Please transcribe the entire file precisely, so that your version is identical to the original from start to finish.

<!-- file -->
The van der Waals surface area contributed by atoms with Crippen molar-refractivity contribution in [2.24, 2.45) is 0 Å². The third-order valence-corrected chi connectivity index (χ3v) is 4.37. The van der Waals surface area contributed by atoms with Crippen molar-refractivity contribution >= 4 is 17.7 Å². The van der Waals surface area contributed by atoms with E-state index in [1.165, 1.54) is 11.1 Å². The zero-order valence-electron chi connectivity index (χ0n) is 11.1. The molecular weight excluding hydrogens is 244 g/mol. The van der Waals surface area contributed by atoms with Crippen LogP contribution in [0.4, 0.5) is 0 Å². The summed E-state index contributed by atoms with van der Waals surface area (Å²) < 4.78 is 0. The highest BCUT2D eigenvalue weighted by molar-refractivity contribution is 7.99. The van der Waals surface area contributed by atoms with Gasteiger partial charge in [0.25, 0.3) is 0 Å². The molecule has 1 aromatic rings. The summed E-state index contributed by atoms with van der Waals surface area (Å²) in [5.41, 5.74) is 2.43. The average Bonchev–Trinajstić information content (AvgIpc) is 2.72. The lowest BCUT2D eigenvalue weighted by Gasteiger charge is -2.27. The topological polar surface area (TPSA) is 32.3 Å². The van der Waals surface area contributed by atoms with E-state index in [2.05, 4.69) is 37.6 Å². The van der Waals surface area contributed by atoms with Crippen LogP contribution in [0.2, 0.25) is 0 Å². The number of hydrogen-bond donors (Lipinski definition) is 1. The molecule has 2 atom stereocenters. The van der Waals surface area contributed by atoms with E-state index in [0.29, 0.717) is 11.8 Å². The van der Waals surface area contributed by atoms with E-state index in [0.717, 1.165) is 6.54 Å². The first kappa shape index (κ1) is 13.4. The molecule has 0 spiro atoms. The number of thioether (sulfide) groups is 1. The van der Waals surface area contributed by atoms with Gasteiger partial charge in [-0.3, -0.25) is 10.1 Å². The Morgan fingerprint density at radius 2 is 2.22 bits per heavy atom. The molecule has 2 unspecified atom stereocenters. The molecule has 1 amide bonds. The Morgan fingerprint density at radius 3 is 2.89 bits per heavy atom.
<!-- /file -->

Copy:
The van der Waals surface area contributed by atoms with Crippen molar-refractivity contribution in [2.24, 2.45) is 0 Å². The third-order valence-corrected chi connectivity index (χ3v) is 4.37. The van der Waals surface area contributed by atoms with Crippen molar-refractivity contribution >= 4 is 17.7 Å². The van der Waals surface area contributed by atoms with E-state index in [1.165, 1.54) is 11.1 Å². The zero-order valence-electron chi connectivity index (χ0n) is 11.1. The molecular weight excluding hydrogens is 244 g/mol. The van der Waals surface area contributed by atoms with Crippen LogP contribution in [0.4, 0.5) is 0 Å². The summed E-state index contributed by atoms with van der Waals surface area (Å²) < 4.78 is 0. The highest BCUT2D eigenvalue weighted by molar-refractivity contribution is 7.99. The van der Waals surface area contributed by atoms with Gasteiger partial charge in [0.25, 0.3) is 0 Å². The molecule has 1 aromatic rings. The summed E-state index contributed by atoms with van der Waals surface area (Å²) in [5.41, 5.74) is 2.43. The average Bonchev–Trinajstić information content (AvgIpc) is 2.72. The lowest BCUT2D eigenvalue weighted by Gasteiger charge is -2.27. The topological polar surface area (TPSA) is 32.3 Å². The van der Waals surface area contributed by atoms with E-state index in [2.05, 4.69) is 37.6 Å². The van der Waals surface area contributed by atoms with Crippen LogP contribution in [0.2, 0.25) is 0 Å². The number of hydrogen-bond donors (Lipinski definition) is 1. The molecule has 2 atom stereocenters. The van der Waals surface area contributed by atoms with E-state index in [0.29, 0.717) is 11.8 Å². The van der Waals surface area contributed by atoms with E-state index in [0.717, 1.165) is 6.54 Å². The first kappa shape index (κ1) is 13.4. The molecule has 0 spiro atoms. The number of thioether (sulfide) groups is 1. The van der Waals surface area contributed by atoms with Gasteiger partial charge in [-0.3, -0.25) is 10.1 Å². The Morgan fingerprint density at radius 2 is 2.22 bits per heavy atom. The molecule has 2 unspecified atom stereocenters. The molecule has 1 amide bonds. The Morgan fingerprint density at radius 3 is 2.89 bits per heavy atom.